Two American economists - Paul R. Milgrom and Robert B. Wilson- from Stanford University won the Nobel Prize in Economic Sciences.
The duo won the award for improving how auctions work, research that underlies much of today's economy - from the way Google sells advertising to the way telecoms companies acquire airwaves from the government.
Wilson was once Milgrom's PhD adviser, and the two also happen to be neighbours.
The Nobel committee calls the winners before announcing the names to the world each year. However, when they tried to reach Milgrom it was middle of the night in California.
And when Milgrom couldn't be reached, his neighbour -- and fellow prize winner -- Robert Wilson stepped up and walked over to Milgrom's house.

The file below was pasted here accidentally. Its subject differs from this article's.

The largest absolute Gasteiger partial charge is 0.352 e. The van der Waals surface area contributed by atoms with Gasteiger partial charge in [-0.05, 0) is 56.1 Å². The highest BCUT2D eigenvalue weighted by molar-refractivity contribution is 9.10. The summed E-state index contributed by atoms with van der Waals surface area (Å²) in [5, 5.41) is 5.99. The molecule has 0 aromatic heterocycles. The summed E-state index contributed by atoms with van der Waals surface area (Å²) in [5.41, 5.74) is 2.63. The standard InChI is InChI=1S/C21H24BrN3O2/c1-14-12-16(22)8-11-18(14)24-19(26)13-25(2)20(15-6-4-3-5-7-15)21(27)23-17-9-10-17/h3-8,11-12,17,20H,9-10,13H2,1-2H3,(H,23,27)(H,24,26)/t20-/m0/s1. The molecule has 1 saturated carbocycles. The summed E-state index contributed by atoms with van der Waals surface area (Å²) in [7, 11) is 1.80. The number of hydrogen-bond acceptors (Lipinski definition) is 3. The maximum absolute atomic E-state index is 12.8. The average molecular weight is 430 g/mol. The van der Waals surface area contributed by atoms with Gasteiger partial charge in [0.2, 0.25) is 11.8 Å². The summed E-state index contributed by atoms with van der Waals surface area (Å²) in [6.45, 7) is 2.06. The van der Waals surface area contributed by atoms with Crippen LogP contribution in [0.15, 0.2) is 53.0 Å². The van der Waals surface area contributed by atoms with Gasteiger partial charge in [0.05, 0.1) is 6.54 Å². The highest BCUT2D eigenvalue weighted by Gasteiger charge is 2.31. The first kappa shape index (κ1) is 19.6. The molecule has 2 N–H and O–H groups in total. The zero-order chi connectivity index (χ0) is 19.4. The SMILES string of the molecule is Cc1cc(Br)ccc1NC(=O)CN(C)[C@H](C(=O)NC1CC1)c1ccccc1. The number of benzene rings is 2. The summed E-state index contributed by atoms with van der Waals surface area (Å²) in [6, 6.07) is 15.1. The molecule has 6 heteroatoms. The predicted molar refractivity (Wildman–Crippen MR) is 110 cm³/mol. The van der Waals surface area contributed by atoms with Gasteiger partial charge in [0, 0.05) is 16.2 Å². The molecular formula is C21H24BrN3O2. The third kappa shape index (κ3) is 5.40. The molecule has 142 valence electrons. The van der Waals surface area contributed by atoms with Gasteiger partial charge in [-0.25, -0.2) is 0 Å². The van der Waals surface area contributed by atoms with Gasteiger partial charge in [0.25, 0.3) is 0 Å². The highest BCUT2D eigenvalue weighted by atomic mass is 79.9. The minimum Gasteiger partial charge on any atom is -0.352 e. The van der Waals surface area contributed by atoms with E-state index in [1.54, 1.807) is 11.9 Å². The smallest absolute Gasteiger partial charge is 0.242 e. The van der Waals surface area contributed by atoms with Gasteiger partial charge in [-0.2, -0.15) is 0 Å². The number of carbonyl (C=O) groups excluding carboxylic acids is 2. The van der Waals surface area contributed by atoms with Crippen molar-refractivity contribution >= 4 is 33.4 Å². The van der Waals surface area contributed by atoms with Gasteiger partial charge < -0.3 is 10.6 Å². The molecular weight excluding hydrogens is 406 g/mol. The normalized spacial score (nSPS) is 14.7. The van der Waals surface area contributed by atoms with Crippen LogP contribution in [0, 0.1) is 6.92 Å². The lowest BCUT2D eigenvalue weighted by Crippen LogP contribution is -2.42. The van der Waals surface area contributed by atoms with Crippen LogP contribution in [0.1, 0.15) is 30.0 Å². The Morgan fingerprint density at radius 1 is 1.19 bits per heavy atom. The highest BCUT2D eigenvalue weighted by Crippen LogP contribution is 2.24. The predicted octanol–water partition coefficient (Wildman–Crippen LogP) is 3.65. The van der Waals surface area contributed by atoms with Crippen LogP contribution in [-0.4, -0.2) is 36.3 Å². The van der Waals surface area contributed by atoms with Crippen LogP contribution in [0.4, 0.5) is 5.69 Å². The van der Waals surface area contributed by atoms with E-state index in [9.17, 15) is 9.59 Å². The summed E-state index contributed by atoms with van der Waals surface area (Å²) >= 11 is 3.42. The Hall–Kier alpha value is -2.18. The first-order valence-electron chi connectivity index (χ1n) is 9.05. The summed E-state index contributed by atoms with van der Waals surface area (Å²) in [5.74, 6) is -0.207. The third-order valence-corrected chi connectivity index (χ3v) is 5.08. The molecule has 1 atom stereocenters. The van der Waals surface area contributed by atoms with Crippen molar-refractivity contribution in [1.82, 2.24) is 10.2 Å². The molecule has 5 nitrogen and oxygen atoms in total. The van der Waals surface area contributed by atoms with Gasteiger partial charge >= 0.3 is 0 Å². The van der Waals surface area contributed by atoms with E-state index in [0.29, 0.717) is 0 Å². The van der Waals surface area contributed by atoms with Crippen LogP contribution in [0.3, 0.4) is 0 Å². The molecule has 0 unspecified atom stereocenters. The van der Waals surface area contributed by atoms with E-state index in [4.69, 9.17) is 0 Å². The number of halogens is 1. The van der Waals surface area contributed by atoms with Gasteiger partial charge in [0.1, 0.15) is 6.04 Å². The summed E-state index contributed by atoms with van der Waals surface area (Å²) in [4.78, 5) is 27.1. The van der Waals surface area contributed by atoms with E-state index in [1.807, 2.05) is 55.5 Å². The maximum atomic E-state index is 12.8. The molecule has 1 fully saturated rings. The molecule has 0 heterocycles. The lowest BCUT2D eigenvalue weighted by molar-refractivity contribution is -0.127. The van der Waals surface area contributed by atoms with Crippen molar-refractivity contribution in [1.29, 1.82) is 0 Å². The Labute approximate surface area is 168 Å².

Robert Wilson knocked on Paul R. Milgrom's door in the middle of the night to tell him that they have won a Nobel Prize. When Robert Wilson rang Paul Milgrom's doorbell at 2:15 this morning, Milgrom's wife, who's in Stockholm, received a security-camera notification on her phone. She got to watch live as Wilson told Milgrom he'd won the
Check out the video here:
Technically known as the Sveriges Riksbank Prize in Economic Sciences in Memory of Alfred Nobel, the award was established in 1969 and is now widely considered one of the Nobel prizes.
The two men tackled the tricky problem of making auctions work efficiently. The committee said Wilson's work showed "why rational bidders tend to place bids below their own best estimate of the common value." The effects of their work can be seen all around.
(with inputs from PTI)